The jewelry I’m wearing here is a classic jewelry set that the Maasai brides wear. I have a head-piece too, which I’m not wearing here but with that, it would’ve been a complete Maasai bridal look! 😉
The jewelry, which was traditionally made of natural materials such as bones, wood and stones… is now made up of glass beads in various colours, thanks to the European influence in the 19th century. These beads in different colours, and patterns all usually signify something…
For example, black is to ward off evil and signifies the hardships that all people must endure, red signifies courage and strength, blue is symbolic of the sky and infinity, white stands for purity and green, is for nature…! Hence, each piece of jewelry, which the Maasai women hand-make themselves has a lot of thought and meaning behind it… which they believe protects, blesses and reminds the wearer of the meaning of life.
My Look: Mr. Wolf got me these from one of his trips to Kenya and I absolutely fell in love with the thought, intricacy and details in every piece. Interestingly while the necklaces are part of the bridal set, the wrist-cuff is also something that the Maasai men wear.
Honestly, I’d love to wear this jewelery on a plain white dress or a white colour cotton saree! I think it’ll look gorgeous!
You can actually get authentic Maasai jewellery in India, from a brand called AnaRae. I saw them at a pop up exhibition and realized that they’re all about handmade Maasai and African jewelry… and if you’re loving what I’m wearing here, I’m sure you’ll love them too.
One of the most significant things about the Maasai or any tribal culture, for that matter, is the makeup! They’re all known to paint their faces with different motifs and markings! Ever wondered why?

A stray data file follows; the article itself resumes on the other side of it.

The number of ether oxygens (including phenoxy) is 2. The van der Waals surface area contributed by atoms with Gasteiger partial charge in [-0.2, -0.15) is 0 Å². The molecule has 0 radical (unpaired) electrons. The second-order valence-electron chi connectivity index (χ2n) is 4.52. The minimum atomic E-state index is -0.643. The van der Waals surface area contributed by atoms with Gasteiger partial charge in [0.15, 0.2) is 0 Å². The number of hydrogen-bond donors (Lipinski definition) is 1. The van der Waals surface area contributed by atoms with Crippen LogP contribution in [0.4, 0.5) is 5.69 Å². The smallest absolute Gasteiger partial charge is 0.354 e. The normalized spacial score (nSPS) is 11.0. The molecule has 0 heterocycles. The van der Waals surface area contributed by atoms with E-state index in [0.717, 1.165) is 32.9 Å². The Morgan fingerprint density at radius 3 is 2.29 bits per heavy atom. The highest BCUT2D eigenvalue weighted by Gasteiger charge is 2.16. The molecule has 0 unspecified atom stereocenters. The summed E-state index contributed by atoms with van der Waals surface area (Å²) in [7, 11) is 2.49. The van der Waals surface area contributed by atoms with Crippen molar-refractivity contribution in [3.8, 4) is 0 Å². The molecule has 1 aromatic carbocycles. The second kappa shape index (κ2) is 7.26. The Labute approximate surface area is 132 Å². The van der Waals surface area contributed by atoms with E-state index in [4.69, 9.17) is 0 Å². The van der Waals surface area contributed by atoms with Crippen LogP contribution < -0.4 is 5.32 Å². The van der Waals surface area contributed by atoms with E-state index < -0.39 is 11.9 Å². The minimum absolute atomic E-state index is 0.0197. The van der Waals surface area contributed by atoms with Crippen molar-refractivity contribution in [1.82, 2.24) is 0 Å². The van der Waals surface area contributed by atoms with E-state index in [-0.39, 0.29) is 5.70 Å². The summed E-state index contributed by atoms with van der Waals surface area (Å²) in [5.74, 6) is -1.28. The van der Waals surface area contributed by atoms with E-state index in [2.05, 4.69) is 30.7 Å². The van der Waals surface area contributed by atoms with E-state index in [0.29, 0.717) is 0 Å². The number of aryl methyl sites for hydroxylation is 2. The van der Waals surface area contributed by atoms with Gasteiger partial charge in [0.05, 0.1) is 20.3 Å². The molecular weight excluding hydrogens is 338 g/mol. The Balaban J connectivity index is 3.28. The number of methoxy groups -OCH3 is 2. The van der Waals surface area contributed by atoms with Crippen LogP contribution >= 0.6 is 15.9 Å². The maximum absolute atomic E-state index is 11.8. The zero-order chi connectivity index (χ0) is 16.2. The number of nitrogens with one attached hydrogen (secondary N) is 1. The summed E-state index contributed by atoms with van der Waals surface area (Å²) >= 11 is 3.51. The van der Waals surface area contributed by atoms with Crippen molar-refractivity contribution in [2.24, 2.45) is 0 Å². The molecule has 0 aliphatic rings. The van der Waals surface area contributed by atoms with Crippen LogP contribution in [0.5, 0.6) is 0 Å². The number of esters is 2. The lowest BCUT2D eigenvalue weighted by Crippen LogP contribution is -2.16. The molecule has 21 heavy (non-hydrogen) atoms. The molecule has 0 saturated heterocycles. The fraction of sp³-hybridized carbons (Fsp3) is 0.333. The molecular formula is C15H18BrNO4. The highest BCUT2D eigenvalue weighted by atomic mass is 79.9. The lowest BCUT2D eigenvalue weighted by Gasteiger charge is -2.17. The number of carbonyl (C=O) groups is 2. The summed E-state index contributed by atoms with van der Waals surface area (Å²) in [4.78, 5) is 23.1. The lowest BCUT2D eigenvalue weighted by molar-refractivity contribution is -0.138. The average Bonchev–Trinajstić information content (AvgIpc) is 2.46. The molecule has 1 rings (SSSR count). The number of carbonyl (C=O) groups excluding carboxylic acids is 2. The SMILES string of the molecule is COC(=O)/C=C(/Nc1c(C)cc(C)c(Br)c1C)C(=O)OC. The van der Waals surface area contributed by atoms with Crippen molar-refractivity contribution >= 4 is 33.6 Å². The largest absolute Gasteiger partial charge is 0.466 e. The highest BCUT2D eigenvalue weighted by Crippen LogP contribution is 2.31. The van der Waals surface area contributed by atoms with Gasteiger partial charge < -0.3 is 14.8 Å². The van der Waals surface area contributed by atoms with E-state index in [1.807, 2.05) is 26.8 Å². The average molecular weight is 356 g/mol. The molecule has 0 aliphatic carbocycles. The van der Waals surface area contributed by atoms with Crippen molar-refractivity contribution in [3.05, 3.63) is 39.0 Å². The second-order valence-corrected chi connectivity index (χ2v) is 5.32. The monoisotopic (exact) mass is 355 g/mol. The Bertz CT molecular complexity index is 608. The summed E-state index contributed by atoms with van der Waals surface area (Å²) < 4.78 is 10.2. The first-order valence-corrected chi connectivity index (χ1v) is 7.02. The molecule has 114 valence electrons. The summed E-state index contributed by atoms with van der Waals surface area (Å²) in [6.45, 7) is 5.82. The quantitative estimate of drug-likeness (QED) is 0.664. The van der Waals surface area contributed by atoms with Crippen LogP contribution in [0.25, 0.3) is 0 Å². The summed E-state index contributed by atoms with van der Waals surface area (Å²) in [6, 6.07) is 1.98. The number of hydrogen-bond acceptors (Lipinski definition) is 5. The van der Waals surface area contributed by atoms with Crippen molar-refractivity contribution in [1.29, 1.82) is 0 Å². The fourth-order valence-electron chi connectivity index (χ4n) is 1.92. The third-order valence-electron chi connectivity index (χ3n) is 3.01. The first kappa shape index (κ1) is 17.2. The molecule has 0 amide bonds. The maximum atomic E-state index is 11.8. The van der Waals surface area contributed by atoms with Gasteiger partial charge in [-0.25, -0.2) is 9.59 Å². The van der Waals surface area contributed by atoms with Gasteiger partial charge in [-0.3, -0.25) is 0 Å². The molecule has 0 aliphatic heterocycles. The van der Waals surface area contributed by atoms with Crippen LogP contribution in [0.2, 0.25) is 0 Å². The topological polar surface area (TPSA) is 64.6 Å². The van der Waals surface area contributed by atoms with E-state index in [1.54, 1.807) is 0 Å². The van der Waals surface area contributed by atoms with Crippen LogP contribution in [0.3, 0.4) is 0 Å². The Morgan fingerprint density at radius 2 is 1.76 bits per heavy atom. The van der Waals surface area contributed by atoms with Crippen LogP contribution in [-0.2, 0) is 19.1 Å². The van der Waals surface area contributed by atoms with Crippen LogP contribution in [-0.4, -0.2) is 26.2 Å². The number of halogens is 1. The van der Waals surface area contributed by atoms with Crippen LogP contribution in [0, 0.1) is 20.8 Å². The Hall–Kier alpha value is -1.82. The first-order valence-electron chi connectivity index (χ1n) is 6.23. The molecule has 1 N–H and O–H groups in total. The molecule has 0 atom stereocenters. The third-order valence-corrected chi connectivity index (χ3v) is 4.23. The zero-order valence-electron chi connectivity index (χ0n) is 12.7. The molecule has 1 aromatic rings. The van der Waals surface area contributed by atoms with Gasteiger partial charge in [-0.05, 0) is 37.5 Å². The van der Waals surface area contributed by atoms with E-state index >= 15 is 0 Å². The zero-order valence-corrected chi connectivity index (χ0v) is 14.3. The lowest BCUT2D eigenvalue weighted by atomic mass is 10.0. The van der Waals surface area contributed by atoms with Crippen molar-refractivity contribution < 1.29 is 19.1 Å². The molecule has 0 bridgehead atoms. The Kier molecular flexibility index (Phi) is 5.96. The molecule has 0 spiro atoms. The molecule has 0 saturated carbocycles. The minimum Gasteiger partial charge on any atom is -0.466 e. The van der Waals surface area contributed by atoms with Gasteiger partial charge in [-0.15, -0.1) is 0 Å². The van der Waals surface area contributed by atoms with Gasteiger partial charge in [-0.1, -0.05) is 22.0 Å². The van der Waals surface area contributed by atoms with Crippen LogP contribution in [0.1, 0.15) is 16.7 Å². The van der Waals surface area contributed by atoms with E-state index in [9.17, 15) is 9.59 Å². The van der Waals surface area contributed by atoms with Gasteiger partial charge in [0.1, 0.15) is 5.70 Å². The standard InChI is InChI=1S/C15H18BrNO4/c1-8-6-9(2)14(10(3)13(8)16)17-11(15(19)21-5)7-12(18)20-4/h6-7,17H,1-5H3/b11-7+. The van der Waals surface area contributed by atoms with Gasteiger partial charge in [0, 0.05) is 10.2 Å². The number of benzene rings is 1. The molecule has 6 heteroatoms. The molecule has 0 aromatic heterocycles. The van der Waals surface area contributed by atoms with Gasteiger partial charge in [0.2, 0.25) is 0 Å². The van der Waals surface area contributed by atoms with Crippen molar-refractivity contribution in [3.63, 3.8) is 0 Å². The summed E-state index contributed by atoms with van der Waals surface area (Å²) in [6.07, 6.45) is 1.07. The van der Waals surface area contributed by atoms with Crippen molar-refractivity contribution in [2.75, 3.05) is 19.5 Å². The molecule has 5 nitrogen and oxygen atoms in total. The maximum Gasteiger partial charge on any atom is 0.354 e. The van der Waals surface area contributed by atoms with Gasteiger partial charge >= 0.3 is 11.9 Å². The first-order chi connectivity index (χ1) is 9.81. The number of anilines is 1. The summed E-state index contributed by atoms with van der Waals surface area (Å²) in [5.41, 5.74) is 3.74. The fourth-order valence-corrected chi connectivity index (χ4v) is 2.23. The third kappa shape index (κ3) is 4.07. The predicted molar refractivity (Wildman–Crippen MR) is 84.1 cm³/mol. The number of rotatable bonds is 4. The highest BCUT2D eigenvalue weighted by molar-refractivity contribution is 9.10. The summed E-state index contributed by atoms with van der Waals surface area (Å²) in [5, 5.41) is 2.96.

Two major reasons…
First, markings are often representative of the tribe or village that they belong to. The symbols and markings help identify your own people when travelling far and wide into the wilderness, and in encounters with other tribes.
Markings also distinguish men from boys, women from girls, men from women, and so on and so forth.
The second reason, is that by painting their face, they try to camouflage themselves and make themselves look intimidating so as to scare wild animals and other outsiders away.
They obviously use organic plant based colors to dress themselves up… I have however, had to make do with make-up brands 😉
I’ve used Lakme iconic kajal pencil to do the black markings.
For the eyes, Sugar cosmetics Stroke of genius Heavy duty black to black kohl 01 and Sugar cosmetics Arrested for Overstay Waterproof Eye liner 01.
The Blue mascara is the Beyond Blue Mascara from Benefit Cosmetics and for the Ombre lips, I’ve used Dior’s Rouge Dior 999 Matte and Bobbi Brown black mahogany 49.
Oh! And by the way, gender neutrality in fashion probably originated here… because men too, wear makeup and jewelry… and look gorgeous in them! 😉
Hope you enjoyed reading this hope you liked the look.
Do leave your comments about the look and the concept… I’d love to know what you think!
PS: Photography by Sonalee Das